Sramana: How much revenue did you generate in 2008?
Phil Fernandez: We did $400,000 of subscription revenue.
Sramana: How many customers did you have?
Phil Fernandez: We had acquired 70 customers by the end of that year.
Sramana: You had a very nice upselling pipeline developing during that time.
Phil Fernandez: Exactly. We were up and running right away. We used our own product and technique to drive new prospective buyers.
Sramana: Would you advise other SaaS companies to focus on getting a larger number of smaller sized deals or a smaller number of larger-sized deals?
Phil Fernandez: A larger number of small-sized deals. I use the term velocity for these businesses. Marketo was all about having people ready to buy the moment we launched. It is also about increasing the number of customers every month as quickly as possible. We are selling a pricey product. You have to adjust the numbers depending on the product and the nature of the industry you are competing in.
Regardless of where you are on that curve I am a believer that you have to drive velocity in today’s market. You need a lot of SaaS customers. In the early days we focused on any customer. We wanted the revenue machine moving. In 2009 we acquired 150 customers, and we did $4 million of recurring revenue.
In 2010 we were prepared to start going into the larger enterprises. We took our sales team that had been primarily selling to smaller customers and we built a parallel sales team to target some of the world’s largest enterprises. We gave our sales team slightly different commission structures and by that time our product had matured. We were ready to go after larger, more demanding customers.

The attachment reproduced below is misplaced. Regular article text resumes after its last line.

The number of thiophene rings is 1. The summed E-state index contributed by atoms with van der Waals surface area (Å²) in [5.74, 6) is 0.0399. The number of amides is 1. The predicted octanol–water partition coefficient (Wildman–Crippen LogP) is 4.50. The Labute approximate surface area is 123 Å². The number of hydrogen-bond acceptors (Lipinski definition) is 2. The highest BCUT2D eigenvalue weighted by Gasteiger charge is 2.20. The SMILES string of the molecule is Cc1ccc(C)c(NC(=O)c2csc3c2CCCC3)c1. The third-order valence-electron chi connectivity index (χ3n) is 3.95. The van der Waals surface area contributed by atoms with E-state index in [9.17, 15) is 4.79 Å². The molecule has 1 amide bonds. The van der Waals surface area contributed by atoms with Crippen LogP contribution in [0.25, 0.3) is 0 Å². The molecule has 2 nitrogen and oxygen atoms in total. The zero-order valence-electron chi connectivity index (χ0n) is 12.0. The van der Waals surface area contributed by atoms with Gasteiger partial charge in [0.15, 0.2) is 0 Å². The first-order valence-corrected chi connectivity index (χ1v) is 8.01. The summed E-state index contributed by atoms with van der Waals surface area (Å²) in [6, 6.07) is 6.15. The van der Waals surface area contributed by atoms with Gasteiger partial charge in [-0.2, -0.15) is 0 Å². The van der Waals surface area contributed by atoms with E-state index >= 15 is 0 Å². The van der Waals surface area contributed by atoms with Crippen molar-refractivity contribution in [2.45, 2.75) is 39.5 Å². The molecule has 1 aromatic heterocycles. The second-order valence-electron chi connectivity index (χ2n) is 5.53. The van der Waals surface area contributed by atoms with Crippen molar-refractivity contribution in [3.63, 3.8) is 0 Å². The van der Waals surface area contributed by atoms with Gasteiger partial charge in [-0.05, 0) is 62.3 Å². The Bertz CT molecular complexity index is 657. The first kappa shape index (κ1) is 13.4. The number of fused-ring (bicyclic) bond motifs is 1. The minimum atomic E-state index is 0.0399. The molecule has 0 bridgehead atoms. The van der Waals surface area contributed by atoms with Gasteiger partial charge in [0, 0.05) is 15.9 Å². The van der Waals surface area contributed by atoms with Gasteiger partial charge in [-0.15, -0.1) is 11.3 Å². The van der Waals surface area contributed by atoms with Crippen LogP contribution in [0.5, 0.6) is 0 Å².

While we did focus on scaling up that second line of businesses in 2010, we did not stop developing our smaller businesses. That thought never crossed our minds. That is what velocity business is all about. We continued to have great growth in 2010. In March of this year, almost two years after we entered the market, we announced our 1,000th customer. That is faster than Salesforce.com earned their first 1,000 customers, but we are in a different era.
Sramana: I have huge respect for Salesforce.com because they paved the way for everybody else.
Phil Fernandez: Whatever [founder Marc Benioff] spent to get there, probably $400 million, a good portion of that is money that I did not have to spend.
Sramana: The Internet has penetrated business so much more today that it makes life a lot easier. In 2000, the Internet penetration was not as significant. Building SaaS companies today is a lot easier than it was 10 years ago.
Phil Fernandez: I agree. It is a totally different ballgame.